• A Mollusk has three main parts to his body: The muscular foot, the visceral mass and the mantle.


  • The foot is used to help the mollusk get around.


  • The visceral mass is the main part of the mollusk and is where the organs are located. (It's under the shell, in those mollusks that have shells.)


  • The mantle is the tissue that covers the visceral mass (It's just under the shell and helps to secrete the shell.).


  • In addition to those three main body parts, many mollusks also have a shell that protects their soft bodies. The shell is an exoskeleton. Bivalves, like clams, have two shells that are hinged together. Snails have one shell that is coiled. Most cephalopods (such as squids and octopuses) do not have shells, even though they are mollusks. Slugs do not have shells either, or only have reduced shells.

Radula - A Rasping "Tongue" - A radula is like a tongue with teeth

Radula
Radula | Source

A radula is like a tongue with backward curving teeth on it! It's located completely inside the mouth except when a mollusk pushed it out in order to use it. Mollusks use their radulas to scrape food off of surfaces or to bore into the shells of prey.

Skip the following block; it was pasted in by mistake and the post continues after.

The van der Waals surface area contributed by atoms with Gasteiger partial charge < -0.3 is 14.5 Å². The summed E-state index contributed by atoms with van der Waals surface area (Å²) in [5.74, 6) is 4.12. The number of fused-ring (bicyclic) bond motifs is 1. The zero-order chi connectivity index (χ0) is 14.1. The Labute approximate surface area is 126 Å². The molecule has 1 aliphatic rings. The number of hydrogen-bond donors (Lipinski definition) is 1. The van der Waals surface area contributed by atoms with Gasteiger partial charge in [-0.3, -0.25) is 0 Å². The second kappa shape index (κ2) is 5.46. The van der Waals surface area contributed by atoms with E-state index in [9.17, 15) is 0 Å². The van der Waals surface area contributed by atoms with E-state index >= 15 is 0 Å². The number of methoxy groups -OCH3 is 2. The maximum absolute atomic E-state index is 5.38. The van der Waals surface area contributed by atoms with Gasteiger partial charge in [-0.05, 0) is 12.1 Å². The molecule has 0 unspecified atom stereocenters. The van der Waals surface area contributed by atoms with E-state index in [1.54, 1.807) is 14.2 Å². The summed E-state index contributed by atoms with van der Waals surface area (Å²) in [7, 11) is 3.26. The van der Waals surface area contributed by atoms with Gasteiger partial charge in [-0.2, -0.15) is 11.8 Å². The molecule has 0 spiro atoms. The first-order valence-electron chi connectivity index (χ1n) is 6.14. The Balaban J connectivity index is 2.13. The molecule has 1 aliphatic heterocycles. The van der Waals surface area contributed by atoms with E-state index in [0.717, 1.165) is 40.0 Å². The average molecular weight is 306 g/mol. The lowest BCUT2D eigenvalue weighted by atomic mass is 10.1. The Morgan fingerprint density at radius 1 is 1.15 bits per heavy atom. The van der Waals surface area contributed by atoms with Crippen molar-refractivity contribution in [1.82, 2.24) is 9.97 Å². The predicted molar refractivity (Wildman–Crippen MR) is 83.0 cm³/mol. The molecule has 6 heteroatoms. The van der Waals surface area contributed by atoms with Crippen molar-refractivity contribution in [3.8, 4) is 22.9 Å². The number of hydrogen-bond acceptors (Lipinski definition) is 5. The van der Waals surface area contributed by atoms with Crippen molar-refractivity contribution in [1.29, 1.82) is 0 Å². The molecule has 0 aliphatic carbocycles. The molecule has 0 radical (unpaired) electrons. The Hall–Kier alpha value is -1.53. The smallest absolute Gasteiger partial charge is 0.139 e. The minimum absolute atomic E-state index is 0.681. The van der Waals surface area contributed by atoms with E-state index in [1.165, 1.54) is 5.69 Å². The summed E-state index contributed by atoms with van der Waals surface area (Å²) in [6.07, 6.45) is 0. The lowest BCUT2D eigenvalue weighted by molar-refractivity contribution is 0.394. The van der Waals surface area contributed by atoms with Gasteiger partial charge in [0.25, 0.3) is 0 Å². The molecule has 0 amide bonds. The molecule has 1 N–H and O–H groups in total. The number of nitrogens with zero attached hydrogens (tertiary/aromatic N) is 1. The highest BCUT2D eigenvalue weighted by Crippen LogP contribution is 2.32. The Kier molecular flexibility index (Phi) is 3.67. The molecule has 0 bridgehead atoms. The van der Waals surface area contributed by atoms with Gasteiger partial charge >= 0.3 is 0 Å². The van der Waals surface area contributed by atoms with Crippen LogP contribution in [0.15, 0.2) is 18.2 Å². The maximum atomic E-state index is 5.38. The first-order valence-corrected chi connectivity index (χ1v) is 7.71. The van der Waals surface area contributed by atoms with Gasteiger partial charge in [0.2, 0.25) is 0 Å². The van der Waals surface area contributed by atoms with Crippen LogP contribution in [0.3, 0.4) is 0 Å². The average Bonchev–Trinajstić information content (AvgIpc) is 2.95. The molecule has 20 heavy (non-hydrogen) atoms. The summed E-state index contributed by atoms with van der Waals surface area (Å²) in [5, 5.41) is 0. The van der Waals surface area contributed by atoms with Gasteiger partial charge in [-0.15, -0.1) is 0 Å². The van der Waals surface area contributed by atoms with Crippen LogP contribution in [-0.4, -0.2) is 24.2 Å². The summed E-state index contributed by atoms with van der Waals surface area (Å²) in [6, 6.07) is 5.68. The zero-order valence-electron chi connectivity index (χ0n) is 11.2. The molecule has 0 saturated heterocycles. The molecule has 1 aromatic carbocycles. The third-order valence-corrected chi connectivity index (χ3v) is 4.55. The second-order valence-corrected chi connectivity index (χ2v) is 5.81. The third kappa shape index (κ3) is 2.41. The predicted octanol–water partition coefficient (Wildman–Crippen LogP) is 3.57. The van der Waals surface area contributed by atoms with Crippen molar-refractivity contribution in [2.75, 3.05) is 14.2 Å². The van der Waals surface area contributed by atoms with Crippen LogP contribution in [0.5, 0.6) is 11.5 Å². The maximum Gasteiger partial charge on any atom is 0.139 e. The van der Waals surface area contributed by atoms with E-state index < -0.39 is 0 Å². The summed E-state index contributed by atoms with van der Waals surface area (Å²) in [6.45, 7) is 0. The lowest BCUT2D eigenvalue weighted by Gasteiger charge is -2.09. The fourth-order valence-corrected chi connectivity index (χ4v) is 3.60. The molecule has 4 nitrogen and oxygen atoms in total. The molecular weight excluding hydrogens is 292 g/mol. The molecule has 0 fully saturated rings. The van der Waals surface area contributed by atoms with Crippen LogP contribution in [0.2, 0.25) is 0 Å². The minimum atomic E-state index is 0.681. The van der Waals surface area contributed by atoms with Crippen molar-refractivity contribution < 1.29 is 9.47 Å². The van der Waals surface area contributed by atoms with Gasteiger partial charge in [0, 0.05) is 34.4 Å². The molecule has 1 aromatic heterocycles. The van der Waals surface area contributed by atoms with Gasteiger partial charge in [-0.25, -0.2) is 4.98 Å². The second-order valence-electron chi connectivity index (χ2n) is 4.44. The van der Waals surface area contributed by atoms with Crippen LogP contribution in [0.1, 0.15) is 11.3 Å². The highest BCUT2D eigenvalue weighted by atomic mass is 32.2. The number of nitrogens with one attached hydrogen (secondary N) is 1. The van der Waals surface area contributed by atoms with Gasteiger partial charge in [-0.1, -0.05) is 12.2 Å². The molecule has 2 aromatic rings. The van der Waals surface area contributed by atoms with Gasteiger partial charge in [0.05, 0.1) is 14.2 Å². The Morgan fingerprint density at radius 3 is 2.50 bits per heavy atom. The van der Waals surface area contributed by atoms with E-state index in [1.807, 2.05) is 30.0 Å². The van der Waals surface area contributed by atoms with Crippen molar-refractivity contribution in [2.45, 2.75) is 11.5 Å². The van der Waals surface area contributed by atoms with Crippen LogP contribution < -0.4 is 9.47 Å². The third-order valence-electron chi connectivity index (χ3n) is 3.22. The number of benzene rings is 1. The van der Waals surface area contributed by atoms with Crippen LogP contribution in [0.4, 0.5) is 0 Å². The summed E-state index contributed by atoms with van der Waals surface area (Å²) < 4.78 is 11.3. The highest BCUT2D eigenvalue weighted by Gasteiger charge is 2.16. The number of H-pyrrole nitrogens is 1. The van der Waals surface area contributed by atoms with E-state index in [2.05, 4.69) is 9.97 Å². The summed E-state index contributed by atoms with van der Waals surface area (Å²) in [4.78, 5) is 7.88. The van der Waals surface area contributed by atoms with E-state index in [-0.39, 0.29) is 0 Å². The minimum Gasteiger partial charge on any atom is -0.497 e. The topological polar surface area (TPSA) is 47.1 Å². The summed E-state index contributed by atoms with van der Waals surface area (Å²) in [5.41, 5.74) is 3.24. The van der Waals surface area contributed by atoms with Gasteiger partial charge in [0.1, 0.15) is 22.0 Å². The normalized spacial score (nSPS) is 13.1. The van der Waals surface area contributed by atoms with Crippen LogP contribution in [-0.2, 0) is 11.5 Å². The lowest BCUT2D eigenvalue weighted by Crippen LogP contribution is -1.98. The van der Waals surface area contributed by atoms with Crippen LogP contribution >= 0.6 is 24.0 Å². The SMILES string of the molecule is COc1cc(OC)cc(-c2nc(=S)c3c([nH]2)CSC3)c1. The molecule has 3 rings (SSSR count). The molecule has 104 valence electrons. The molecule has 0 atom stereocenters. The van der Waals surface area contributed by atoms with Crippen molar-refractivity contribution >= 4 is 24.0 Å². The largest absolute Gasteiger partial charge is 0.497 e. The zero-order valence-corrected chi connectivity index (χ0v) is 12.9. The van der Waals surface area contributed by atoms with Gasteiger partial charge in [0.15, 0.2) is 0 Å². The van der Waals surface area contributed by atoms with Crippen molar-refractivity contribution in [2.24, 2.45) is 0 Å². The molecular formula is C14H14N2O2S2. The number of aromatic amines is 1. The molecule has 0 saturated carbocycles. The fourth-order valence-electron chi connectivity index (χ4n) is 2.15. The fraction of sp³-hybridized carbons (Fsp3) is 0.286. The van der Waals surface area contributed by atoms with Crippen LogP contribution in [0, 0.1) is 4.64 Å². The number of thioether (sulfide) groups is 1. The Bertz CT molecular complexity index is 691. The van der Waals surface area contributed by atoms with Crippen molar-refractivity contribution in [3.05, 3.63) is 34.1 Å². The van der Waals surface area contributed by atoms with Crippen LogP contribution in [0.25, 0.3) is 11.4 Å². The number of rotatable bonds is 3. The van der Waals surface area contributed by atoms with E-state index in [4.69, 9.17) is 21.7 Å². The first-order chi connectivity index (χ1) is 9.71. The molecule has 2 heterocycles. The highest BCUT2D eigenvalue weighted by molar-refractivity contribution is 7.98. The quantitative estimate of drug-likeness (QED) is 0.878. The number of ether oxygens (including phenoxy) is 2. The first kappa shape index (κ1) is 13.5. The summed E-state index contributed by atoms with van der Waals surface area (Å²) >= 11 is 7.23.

Although Bivalves (clams, oysters, and other organisms that have a two part hinged shell) do not have radulas, all other mollusks do.

In the drawing above, the blue represents the food. The brown are the muscles that control the radula. The body of the mollusk is shown in green.

Mollusk Coelom
Mollusk Coelom | Source

More Characteristics of Mollusks - Coelom, shell, organs and organ systems, bilateral symmetry

  • Mollusks have a true coelom. A coelom is a fluid filled body cavity in which the organs are suspended. (For most Mollusks, the heart can be found in the coelom.) For more about coeloms, please visit: Coelom.